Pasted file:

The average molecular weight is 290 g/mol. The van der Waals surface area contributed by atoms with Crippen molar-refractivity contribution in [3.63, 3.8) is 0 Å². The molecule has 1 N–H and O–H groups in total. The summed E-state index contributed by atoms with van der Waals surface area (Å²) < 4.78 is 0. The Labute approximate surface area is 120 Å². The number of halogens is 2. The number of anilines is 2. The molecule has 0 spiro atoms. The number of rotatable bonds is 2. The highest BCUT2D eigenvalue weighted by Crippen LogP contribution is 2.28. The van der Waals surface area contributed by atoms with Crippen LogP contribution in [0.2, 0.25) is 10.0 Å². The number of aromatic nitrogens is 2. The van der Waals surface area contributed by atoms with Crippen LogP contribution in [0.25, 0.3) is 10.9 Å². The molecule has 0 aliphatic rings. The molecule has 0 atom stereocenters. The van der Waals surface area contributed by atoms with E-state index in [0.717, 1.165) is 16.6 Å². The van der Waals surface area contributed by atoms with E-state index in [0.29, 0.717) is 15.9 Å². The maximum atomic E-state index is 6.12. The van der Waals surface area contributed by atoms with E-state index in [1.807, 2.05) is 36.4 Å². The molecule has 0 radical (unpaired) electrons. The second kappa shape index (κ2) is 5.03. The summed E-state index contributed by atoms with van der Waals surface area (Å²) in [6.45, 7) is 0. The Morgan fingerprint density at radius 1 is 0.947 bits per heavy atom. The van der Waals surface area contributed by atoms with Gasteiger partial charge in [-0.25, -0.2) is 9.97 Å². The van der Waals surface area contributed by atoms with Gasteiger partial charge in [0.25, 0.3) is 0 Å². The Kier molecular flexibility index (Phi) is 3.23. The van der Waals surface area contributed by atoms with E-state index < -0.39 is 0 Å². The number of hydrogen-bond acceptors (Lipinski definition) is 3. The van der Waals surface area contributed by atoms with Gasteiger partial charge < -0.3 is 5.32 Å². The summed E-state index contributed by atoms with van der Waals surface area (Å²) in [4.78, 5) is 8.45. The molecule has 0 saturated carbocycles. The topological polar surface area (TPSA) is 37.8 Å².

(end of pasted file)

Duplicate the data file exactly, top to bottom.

The average molecular weight is 290 g/mol. The van der Waals surface area contributed by atoms with Crippen molar-refractivity contribution in [3.63, 3.8) is 0 Å². The molecule has 1 N–H and O–H groups in total. The summed E-state index contributed by atoms with van der Waals surface area (Å²) < 4.78 is 0. The Labute approximate surface area is 120 Å². The number of halogens is 2. The number of anilines is 2. The molecule has 0 spiro atoms. The number of rotatable bonds is 2. The highest BCUT2D eigenvalue weighted by Crippen LogP contribution is 2.28. The van der Waals surface area contributed by atoms with Crippen LogP contribution in [0.2, 0.25) is 10.0 Å². The number of aromatic nitrogens is 2. The van der Waals surface area contributed by atoms with Crippen LogP contribution in [0.25, 0.3) is 10.9 Å². The molecule has 0 aliphatic rings. The molecule has 0 atom stereocenters. The van der Waals surface area contributed by atoms with E-state index in [0.717, 1.165) is 16.6 Å². The van der Waals surface area contributed by atoms with E-state index in [0.29, 0.717) is 15.9 Å². The maximum atomic E-state index is 6.12. The van der Waals surface area contributed by atoms with E-state index in [1.807, 2.05) is 36.4 Å². The molecule has 0 radical (unpaired) electrons. The second kappa shape index (κ2) is 5.03. The summed E-state index contributed by atoms with van der Waals surface area (Å²) in [6.45, 7) is 0. The Morgan fingerprint density at radius 1 is 0.947 bits per heavy atom. The van der Waals surface area contributed by atoms with Gasteiger partial charge in [-0.25, -0.2) is 9.97 Å². The van der Waals surface area contributed by atoms with Gasteiger partial charge in [0.25, 0.3) is 0 Å². The Kier molecular flexibility index (Phi) is 3.23. The van der Waals surface area contributed by atoms with E-state index < -0.39 is 0 Å². The number of hydrogen-bond acceptors (Lipinski definition) is 3. The van der Waals surface area contributed by atoms with Gasteiger partial charge < -0.3 is 5.32 Å². The summed E-state index contributed by atoms with van der Waals surface area (Å²) in [4.78, 5) is 8.45. The molecule has 0 saturated carbocycles. The topological polar surface area (TPSA) is 37.8 Å².